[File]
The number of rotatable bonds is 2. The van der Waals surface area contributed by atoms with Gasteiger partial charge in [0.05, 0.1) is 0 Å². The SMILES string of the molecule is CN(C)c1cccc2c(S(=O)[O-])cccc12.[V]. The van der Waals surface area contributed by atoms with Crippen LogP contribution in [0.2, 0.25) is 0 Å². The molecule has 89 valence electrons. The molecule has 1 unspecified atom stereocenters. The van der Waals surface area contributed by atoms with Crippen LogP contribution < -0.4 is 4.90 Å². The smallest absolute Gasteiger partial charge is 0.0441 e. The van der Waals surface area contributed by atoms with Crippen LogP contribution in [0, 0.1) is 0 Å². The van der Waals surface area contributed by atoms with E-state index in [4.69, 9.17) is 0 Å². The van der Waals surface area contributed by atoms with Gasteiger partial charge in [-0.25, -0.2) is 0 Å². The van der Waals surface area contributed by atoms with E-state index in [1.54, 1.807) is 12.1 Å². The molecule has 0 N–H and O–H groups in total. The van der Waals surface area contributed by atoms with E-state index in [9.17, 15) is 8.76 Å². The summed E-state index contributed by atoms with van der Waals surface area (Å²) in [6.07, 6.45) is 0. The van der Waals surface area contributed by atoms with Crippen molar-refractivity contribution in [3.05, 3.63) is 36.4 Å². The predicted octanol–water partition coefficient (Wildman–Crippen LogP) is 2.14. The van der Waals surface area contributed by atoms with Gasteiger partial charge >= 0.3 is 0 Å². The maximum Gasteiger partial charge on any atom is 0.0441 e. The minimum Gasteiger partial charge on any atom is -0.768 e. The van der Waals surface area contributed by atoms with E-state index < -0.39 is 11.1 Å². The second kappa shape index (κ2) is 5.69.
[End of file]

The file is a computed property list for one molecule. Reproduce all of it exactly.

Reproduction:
The number of rotatable bonds is 2. The van der Waals surface area contributed by atoms with Gasteiger partial charge in [0.05, 0.1) is 0 Å². The SMILES string of the molecule is CN(C)c1cccc2c(S(=O)[O-])cccc12.[V]. The van der Waals surface area contributed by atoms with Crippen LogP contribution in [0.2, 0.25) is 0 Å². The molecule has 89 valence electrons. The molecule has 1 unspecified atom stereocenters. The van der Waals surface area contributed by atoms with Crippen LogP contribution < -0.4 is 4.90 Å². The smallest absolute Gasteiger partial charge is 0.0441 e. The van der Waals surface area contributed by atoms with Crippen LogP contribution in [0, 0.1) is 0 Å². The van der Waals surface area contributed by atoms with E-state index in [4.69, 9.17) is 0 Å². The van der Waals surface area contributed by atoms with Gasteiger partial charge in [-0.25, -0.2) is 0 Å². The van der Waals surface area contributed by atoms with E-state index in [1.54, 1.807) is 12.1 Å². The molecule has 0 N–H and O–H groups in total. The van der Waals surface area contributed by atoms with E-state index in [9.17, 15) is 8.76 Å². The summed E-state index contributed by atoms with van der Waals surface area (Å²) in [6.07, 6.45) is 0. The van der Waals surface area contributed by atoms with Crippen molar-refractivity contribution in [3.05, 3.63) is 36.4 Å². The predicted octanol–water partition coefficient (Wildman–Crippen LogP) is 2.14. The van der Waals surface area contributed by atoms with Gasteiger partial charge >= 0.3 is 0 Å². The maximum Gasteiger partial charge on any atom is 0.0441 e. The minimum Gasteiger partial charge on any atom is -0.768 e. The van der Waals surface area contributed by atoms with E-state index < -0.39 is 11.1 Å². The second kappa shape index (κ2) is 5.69.